Ask the team to group items together by subject in silence. Items causing discussion you ask to park aside.
Explain that the only purpose is having a priority. So under what cluster it’s been put isn’t that important. What is important however, is all know where it’s under.
So on the exact scope (what-fits-best-where) there is no explicit consensus needed. A majority is fine.
* does everybody know the scope of the clusters?
* can the team proportionally estimate the size of the scope? (what is bigger/smaller then what)
Priories on cost
Next, ask the team to sort them top to bottom on cost. (5 minutes of work)
Park the items under discussion aside after all the others are done.
Discussion can only happen when the clustering did not clear things up or caused friction. This could indicate the team isn’t aware of the goal: putting priority.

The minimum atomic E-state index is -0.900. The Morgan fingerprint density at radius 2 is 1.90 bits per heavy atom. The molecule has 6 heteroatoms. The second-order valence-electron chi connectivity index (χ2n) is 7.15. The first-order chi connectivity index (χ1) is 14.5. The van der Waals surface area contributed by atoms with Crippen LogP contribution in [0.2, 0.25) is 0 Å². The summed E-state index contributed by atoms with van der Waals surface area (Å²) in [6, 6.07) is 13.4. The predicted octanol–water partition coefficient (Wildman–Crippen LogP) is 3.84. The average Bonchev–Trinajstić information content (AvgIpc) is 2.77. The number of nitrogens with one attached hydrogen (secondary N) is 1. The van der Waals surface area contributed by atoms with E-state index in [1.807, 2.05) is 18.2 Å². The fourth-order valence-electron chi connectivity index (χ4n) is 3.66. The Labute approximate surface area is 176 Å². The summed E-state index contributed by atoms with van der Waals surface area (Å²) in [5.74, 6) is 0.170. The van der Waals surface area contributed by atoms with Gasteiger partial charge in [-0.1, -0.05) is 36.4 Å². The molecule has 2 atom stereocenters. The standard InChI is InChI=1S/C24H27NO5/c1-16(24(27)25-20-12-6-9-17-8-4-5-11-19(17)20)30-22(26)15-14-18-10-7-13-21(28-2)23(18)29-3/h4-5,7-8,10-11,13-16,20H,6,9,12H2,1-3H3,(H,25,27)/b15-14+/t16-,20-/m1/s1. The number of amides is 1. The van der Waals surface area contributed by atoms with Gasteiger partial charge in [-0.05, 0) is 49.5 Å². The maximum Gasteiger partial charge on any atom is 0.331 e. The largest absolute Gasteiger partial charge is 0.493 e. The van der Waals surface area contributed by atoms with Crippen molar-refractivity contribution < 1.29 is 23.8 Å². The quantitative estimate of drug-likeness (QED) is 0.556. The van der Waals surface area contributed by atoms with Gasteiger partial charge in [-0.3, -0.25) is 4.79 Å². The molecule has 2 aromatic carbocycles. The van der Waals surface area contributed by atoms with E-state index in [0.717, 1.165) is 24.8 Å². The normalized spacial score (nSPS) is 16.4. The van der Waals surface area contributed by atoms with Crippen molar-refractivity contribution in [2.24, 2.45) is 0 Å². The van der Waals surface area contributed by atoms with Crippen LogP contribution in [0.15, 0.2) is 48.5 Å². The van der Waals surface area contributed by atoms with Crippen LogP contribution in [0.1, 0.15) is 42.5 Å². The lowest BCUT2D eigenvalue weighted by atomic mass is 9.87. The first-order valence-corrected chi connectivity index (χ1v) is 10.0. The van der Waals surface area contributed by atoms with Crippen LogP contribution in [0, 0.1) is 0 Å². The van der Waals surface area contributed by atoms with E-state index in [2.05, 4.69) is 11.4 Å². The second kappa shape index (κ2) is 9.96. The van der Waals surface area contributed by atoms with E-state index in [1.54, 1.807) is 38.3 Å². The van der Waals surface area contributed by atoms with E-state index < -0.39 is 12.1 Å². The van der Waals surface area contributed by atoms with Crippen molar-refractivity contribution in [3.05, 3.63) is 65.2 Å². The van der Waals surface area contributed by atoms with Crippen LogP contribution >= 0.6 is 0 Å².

Next hang the lowest sticky way lower and the highest way higher then the rest of the sorted list.
Like that you’ll have room to position the stickies on a scale.
Write down on the board some marks of the scale. E.g. (see image): 1, 5, 10, 15, 20.
Ask the team to position the other items on the correct place on the scale.
The sorted order must will stay ofcourse, a relative cost will emerge from the scale as they are positionned.
This all takes about 10 min: Sorting 5, scaling 5.
Depending on the position on the scale, write the relative number bottom left on the stickies.
E.g. stickies in the middle: 50%, top 0%, bottom 100%.
This will be your Y-axis coordinate to put your sticky on a 2D cost -benefit graph.
Priories on benefit